Scex 3 Observations of Hf Z-Mode Emissions from the Aurora

  1. Robert L. Lysak
  1. R.T. Goerke1,
  2. P.J. Kellogg1,
  3. S.D. Bale1,
  4. S.J. Monson1,
  5. H.R. Anderson2,
  6. D.W. Potter2,
  7. E.P. Szuszczewicz3 and
  8. G.D. Earle3

Published Online: 18 MAR 2013

DOI: 10.1029/GM080p0275

Auroral Plasma Dynamics

Auroral Plasma Dynamics

How to Cite

Goerke, R.T., Kellogg, P.J., Bale, S.D., Monson, S.J., Anderson, H.R., Potter, D.W., Szuszczewicz, E.P. and Earle, G.D. (1993) Scex 3 Observations of Hf Z-Mode Emissions from the Aurora, in Auroral Plasma Dynamics (ed R. L. Lysak), American Geophysical Union, Washington, D. C.. doi: 10.1029/GM080p0275

Author Information

  1. 1

    School of Physics and Astronomy, University Of Minnesota, Minneapolis

  2. 2

    Science Applications International Corporation, Bellevue, Wa

  3. 3

    Science Applications International Corporation, Mclean, Va

Publication History

  1. Published Online: 18 MAR 2013
  2. Published Print: 1 JAN 1993

ISBN Information

Print ISBN: 9780875900391

Online ISBN: 9781118664001

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Keywords:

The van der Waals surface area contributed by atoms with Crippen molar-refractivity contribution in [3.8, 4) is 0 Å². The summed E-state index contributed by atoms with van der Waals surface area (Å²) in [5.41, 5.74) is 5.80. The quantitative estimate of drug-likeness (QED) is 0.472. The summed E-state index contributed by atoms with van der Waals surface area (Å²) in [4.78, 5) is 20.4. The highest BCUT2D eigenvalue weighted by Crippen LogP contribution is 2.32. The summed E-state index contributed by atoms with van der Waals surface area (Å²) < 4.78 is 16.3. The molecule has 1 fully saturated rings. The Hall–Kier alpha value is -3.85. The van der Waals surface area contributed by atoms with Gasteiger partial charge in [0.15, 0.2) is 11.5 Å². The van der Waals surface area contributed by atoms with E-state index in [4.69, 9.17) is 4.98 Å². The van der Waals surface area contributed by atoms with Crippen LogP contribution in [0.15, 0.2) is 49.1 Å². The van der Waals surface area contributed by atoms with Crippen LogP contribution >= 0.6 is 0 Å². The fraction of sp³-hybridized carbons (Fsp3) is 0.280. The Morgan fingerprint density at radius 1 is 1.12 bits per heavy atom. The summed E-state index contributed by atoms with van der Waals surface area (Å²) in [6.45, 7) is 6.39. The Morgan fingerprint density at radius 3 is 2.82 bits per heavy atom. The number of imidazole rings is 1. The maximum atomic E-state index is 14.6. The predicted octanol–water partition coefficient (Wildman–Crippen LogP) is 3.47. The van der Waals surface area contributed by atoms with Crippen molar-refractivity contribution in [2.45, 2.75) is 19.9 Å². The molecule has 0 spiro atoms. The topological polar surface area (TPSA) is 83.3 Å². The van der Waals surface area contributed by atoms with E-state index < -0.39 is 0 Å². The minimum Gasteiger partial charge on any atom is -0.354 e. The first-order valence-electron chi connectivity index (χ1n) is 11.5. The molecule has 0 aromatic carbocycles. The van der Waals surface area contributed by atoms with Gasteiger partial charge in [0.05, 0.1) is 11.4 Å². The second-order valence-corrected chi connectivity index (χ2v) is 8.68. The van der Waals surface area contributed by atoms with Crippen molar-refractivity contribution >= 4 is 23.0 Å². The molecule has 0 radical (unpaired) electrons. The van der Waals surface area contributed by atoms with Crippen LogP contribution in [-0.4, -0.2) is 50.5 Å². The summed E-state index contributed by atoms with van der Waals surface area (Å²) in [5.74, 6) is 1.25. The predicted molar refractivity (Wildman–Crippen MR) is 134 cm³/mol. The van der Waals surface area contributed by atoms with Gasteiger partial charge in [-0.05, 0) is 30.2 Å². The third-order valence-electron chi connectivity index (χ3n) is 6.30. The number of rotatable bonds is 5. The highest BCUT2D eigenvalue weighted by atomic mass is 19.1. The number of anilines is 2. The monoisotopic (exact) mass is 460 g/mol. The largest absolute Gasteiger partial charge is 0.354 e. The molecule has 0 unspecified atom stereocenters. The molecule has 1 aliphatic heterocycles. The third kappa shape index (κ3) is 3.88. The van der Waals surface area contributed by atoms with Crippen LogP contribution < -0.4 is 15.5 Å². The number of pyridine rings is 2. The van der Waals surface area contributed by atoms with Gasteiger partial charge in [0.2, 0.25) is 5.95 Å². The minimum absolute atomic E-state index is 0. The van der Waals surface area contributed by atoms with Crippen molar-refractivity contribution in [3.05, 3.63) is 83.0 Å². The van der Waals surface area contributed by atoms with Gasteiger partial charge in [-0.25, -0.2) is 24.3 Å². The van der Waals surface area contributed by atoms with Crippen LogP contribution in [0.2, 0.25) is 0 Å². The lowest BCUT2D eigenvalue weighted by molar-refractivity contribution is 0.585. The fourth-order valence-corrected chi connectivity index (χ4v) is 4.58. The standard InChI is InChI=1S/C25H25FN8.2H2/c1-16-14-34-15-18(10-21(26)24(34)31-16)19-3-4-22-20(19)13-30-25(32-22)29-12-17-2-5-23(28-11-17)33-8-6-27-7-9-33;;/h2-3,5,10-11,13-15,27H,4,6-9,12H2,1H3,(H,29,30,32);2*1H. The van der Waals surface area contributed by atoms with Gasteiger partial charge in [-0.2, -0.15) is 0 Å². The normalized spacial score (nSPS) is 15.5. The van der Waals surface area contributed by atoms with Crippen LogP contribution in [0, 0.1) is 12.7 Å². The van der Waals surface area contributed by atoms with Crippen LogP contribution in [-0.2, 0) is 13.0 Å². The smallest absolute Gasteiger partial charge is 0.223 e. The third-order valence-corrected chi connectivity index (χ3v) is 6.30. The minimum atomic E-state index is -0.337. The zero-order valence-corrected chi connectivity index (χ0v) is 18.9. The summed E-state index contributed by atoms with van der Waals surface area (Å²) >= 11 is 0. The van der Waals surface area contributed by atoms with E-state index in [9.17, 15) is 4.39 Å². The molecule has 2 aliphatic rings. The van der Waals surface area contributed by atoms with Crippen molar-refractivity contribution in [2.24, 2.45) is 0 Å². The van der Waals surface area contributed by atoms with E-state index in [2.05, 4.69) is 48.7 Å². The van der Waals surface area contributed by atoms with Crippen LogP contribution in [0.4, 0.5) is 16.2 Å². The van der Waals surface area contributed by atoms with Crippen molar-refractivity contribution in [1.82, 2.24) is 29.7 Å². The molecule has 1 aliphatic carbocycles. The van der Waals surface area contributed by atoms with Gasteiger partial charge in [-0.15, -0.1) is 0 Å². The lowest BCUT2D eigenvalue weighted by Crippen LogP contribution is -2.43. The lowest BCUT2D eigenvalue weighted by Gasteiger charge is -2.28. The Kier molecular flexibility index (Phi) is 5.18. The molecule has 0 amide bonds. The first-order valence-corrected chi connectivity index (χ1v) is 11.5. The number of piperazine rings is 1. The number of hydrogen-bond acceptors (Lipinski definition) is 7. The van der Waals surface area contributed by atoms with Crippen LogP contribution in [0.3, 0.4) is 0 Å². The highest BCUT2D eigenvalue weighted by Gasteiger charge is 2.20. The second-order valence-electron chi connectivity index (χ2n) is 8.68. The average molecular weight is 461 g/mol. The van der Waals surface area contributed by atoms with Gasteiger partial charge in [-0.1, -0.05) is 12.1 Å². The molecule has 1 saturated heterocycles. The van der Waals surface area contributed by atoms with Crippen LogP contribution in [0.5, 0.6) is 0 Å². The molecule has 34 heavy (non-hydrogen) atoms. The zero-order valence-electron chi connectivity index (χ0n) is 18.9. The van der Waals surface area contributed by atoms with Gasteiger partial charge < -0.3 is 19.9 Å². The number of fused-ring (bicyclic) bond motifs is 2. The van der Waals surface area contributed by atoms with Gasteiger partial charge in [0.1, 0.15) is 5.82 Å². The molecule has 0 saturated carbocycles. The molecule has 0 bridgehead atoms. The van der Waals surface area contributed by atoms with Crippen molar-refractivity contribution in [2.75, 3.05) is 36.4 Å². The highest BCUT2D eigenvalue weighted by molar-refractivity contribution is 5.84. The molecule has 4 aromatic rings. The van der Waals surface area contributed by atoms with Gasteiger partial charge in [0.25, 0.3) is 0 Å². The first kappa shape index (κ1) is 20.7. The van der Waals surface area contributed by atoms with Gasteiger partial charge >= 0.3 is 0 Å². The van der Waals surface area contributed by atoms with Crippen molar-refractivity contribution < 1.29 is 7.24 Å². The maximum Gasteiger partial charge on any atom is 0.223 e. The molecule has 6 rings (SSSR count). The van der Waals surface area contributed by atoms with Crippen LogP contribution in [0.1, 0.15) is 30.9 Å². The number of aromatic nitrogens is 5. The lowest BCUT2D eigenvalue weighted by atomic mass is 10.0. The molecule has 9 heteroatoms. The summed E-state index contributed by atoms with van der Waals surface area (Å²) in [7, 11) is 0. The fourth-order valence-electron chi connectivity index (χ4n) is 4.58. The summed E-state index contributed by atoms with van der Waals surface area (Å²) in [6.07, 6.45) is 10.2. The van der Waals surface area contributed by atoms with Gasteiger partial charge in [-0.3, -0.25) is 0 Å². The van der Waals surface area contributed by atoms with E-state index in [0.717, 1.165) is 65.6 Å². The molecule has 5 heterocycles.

• Auroras;
  • Space plasmas—Plasma dynamics

Summary

We have observed moderately strong HF (high frequency ≈4 MHz) plasma waves with amplitudes in excess of .1 mV/m(Hz)1/2 at frequencies slightly less than the ambient plasma frequency and about 2 to 3 times the electron cyclotron frequency. These observations coincide with in situ measurements of broad band low energy (10 eV to 600 eV) auroral electrons and ground-based observations of auroral luminosity. These results were obtained from the rocket-borne experiment SCEX 3 (Several Compatible Experiments Using a Rocket-Borne Accelerator), NASA Flight 39.002 UE, launched February 1, 1990 from Poker Flat Research Range.

The frequency and intensity of the HF emissions are modulated at the spin period of the spacecraft in such a way that they appear like saucers on frequency-time spectrogram. This indicates that the source of these observations is a directional wave. If these waves are transverse (electromagnetic), then the k vector points in the north/south direction, which is consistent with an auroral source. Due to the lack of an observable interference pattern, we assume the waves have a wavelength that is much larger than the antenna length (2 m). These waves are seen consistently above the Z cutoff and persist over a region of ˜100 km which is suggestive of transverse electromagnetic waves. Other features of the aurora which produced these emissions will be presented and discussed.